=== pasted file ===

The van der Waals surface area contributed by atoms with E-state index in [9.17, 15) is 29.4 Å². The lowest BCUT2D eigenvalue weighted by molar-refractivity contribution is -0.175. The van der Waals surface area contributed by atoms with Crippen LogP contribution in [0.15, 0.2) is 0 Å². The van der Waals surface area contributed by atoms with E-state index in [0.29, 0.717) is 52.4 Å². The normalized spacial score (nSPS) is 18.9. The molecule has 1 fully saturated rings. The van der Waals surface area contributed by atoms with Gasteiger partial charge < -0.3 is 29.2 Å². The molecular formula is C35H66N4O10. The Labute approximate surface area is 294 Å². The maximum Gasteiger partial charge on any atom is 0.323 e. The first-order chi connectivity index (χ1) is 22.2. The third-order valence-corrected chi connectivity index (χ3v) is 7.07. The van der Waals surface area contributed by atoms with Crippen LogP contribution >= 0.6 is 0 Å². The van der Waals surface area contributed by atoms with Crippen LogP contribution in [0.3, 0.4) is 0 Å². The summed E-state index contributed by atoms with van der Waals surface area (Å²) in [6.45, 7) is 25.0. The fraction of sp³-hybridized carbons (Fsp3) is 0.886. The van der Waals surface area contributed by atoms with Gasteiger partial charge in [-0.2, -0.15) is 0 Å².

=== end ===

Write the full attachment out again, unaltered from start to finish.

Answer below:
The van der Waals surface area contributed by atoms with E-state index in [9.17, 15) is 29.4 Å². The lowest BCUT2D eigenvalue weighted by molar-refractivity contribution is -0.175. The van der Waals surface area contributed by atoms with Crippen LogP contribution in [0.15, 0.2) is 0 Å². The van der Waals surface area contributed by atoms with E-state index in [0.29, 0.717) is 52.4 Å². The normalized spacial score (nSPS) is 18.9. The molecule has 1 fully saturated rings. The van der Waals surface area contributed by atoms with Gasteiger partial charge < -0.3 is 29.2 Å². The molecular formula is C35H66N4O10. The Labute approximate surface area is 294 Å². The maximum Gasteiger partial charge on any atom is 0.323 e. The first-order chi connectivity index (χ1) is 22.2. The third-order valence-corrected chi connectivity index (χ3v) is 7.07. The van der Waals surface area contributed by atoms with Crippen LogP contribution >= 0.6 is 0 Å². The van der Waals surface area contributed by atoms with Crippen LogP contribution in [0.3, 0.4) is 0 Å². The summed E-state index contributed by atoms with van der Waals surface area (Å²) in [6.45, 7) is 25.0. The fraction of sp³-hybridized carbons (Fsp3) is 0.886. The van der Waals surface area contributed by atoms with Gasteiger partial charge in [-0.2, -0.15) is 0 Å².